Adoption application and preparation
If you want to adopt, the agency will do some checks - including your health and any criminal record you may have. A health condition or criminal record might not rule you out of the process. Adoption agencies are mainly interested in your suitability to care for a child and meet their needs into adulthood.
If the checks are satisfactory, you will be invited to go to a preparation course where you will learn more about caring for an adopted child.
If the agency accepts your application, an assessment process will begin.
The social worker will make some visits to your home and will:
- ask you questions about your own family background, your childhood, your present circumstances and your attitude to parenting
- speak to your family
- interview two personal referees named by you
The assessment is demanding, it can feel intrusive and will take several months. Everything is explored in depth with you.
Adoption is for life and the agency must be sure you are right for the role. Just as importantly, you must be certain you can make a success of it.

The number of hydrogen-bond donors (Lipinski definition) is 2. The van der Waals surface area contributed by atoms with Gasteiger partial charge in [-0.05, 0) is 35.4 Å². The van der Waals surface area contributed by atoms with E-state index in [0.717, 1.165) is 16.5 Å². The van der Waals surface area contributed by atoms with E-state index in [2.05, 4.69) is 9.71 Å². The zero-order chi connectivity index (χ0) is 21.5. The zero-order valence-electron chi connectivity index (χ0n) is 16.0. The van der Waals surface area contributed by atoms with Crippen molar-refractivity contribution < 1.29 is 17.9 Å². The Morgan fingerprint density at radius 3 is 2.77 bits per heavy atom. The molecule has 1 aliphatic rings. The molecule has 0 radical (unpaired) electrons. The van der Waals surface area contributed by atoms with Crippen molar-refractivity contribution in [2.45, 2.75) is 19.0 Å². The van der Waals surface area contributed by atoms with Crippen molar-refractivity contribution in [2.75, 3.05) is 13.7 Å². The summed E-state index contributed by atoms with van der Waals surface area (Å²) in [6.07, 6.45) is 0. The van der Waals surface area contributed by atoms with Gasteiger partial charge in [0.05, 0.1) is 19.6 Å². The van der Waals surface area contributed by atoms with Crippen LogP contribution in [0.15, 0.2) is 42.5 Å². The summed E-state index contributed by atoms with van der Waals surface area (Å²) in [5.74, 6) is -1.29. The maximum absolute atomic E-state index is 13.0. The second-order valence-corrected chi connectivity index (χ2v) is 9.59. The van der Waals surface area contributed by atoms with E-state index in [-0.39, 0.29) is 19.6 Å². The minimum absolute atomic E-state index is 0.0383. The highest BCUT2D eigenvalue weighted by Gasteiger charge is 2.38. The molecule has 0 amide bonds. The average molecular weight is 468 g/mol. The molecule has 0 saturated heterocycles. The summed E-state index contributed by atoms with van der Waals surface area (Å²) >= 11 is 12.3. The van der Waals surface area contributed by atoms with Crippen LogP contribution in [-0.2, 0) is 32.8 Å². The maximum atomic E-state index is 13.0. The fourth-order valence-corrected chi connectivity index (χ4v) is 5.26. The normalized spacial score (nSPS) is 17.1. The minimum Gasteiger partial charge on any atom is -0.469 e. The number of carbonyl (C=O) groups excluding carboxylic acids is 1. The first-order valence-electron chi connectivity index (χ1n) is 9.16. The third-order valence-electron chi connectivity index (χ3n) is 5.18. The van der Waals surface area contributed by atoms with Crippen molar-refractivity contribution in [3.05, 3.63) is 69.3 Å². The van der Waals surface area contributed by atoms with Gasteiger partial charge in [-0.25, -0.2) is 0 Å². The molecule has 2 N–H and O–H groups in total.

Once you have seen and agreed the content of the home study report, it will be considered by an adoption panel and then by the agency's decision maker, who is a senior manager in the adoption agency.
What an adoption panel does
An adoption panel is a group of people who consider if:
- adoption would be in the child's best interests
- the person who wants to adopt should be approved
- particular people are suitable for a particular child or children
The panel's recommendation is passed to the agency's decision maker for a final decision to be made.
How long the adoption process takes
The length of the process varies depending on each case. The adoption agency will be able to explain more about timescales for each part of the process. It can take quite a long time as adoption is a big step and it is essential for everyone that it is the right decision.
Support for adoptive families
Bringing up any child is a rewarding and sometimes challenging experience. This is especially so when bringing up a child not born to you.
Your adoption agency will help you prepare with information on the needs of adopted children, talking about adoption and contact with birth families.
Agencies also recognise that adoption is for life and provide advice and support as the child grows older.